Texas House Recognizes TMA Alliance on First Tuesdays’ 20th Anniversary
By Alisa Pierce Texas Medicine May 2023

Clad in commemorative scarves honoring the 20th anniversary of First Tuesdays at the Capitol, Texas Medical Association Alliance (TMAA) members stood tall among a sea of white coats as State Rep. Julie Johnson (D-Farmers Branch) recognized their dedication to medicine on the floor of the Texas House of Representatives on March 7. 

“It gives me great pleasure to recognize the grassroots community health and advocacy of the TMA Alliance,” Representative Johnson said. “Thank you for the all the hard work you do to improve the health of our communities and the lives of Texans.”

TMAA President Libby White called the event “the memory of a lifetime.”

“It was so special to be recognized, not only as TMAA members, but as life-long advocates for medicine,” she said.

Susan Todd, 2002-03 alliance president and First Tuesdays founder, was among those singled out in Representative Johnson’s speech amidst cheers from the gallery.

“Alliance members may not always be in medicine, but they live it every day,” Ms. Todd told Texas Medicine.  

“First Tuesdays is an award-winning program. It gets results; it gets us seen; it is what we have to do to get the business of medicine done and practice medicine the way you want to practice medicine. … Nothing looks more impressive than the sea of white coats,” Jenny Shepherd, a TMAA board member and First Tuesdays chair, said during the opening presentation of the TMA event at TMA headquarters.

Rep. Suleman Lalani, MD (D-Sugar Land), echoed that commendation to a packed audience before the group made its way to the Capitol for the second of four First Tuesdays events this session. 

“You are a powerhouse,” said the Texas Legislature’s newest physician lawmaker, who also attended the House ceremony. 

Ms. Todd pitched the idea for First Tuesdays at a time when the alliance held health fairs for legislators and their staff only once a session in the Capitol basement. 

While those events saw some success, Ms. Todd knew the alliance needed to bolster its efforts, especially after the crushing repeal of the universal helmet law in 1997.

Alliance members advocated tirelessly to pass the protections, which mandated that all motorcyclists wear a helmet, regardless of the rider’s age or experience, only to have it repealed soon after. The repeal unfortunately brought an influx of motorcycle fatalities, which alliance members had tried to prevent.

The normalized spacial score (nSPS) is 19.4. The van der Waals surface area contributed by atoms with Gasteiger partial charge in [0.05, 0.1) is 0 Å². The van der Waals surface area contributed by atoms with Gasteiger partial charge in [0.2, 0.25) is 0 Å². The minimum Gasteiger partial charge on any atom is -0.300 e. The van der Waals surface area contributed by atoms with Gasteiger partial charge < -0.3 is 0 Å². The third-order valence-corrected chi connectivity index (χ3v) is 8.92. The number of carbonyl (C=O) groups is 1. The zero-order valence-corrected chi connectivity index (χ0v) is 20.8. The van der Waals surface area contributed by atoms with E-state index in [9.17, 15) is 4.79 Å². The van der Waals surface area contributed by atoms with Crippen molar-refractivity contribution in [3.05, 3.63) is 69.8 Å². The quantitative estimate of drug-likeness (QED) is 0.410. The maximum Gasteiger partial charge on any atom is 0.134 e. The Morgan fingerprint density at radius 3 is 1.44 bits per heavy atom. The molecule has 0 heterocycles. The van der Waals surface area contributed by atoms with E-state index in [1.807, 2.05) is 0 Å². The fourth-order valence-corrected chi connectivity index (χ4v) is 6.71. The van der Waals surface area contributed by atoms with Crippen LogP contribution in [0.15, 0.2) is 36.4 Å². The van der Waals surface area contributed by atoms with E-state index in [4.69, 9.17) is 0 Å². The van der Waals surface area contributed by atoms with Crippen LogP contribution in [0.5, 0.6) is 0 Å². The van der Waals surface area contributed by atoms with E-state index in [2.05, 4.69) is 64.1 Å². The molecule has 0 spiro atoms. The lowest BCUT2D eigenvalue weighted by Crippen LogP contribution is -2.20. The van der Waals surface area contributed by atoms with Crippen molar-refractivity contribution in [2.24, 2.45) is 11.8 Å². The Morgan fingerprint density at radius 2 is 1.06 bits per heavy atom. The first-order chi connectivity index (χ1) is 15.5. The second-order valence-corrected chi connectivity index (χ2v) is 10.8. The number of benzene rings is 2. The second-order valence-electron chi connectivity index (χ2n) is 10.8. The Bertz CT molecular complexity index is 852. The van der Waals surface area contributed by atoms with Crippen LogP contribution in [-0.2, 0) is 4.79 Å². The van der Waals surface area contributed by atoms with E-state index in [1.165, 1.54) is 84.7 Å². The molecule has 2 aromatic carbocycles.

Ms. Todd recalled questioning a senator about why the law was repealed, after which she learned this:

“Lawmakers hadn’t heard from doctors, but they had heard from their opponents,” she said. 

It was then Ms. Todd knew that Texas physicians needed a consistent presence at the Capitol to protect their patients.

“I learned then that if physicians aren’t there, lawmakers will listen to someone else,” she said.

Odessa allergist Vivek Rao, MD, said his First Tuesdays experience has been one he will never take for granted.

“I felt I’ve been able to change people’s minds on some ... issues” he said. “It’s just such a wonderful feeling to be a part of something so big and to know that my role makes a difference. I think that’s why a lot of folks are involved in First Tuesdays. If we can help defeat bad  bills and pass the good ones, we can make a difference in the lives of millions of patients.”

To celebrate the anniversary, Ms. Todd unveiled her painting of what’s been dubbed the “white coat invasion” of the Capitol, and dedicated it to TMA. Prints of the painting can be purchased from the TMA Foundation by visiting tmaf.ejoinme.org/FirstTuesday. 

The artwork, which Ms. Todd admitted she “never thought I’d be able to draw,” was inspired by years of dedication to the health of Texas.

“I created this painting from memory and from my passion for medicine,” she said. “First Tuesdays becomes a part of your soul.”

Last Updated On

May 01, 2023

Originally Published On

April 27, 2023

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Alisa Pierce

Alisa Pierce is a reporter for Texas Medicine. After graduating from Texas State University, she worked in local news, covering state politics, public health, and education. Alongside her news writing, Alisa covered up-and-coming artists in Central Texas and abroad as a music journalist. As a Texas native, she enjoys capturing the landscape on her film camera while hiking her way across the Lonestar State.

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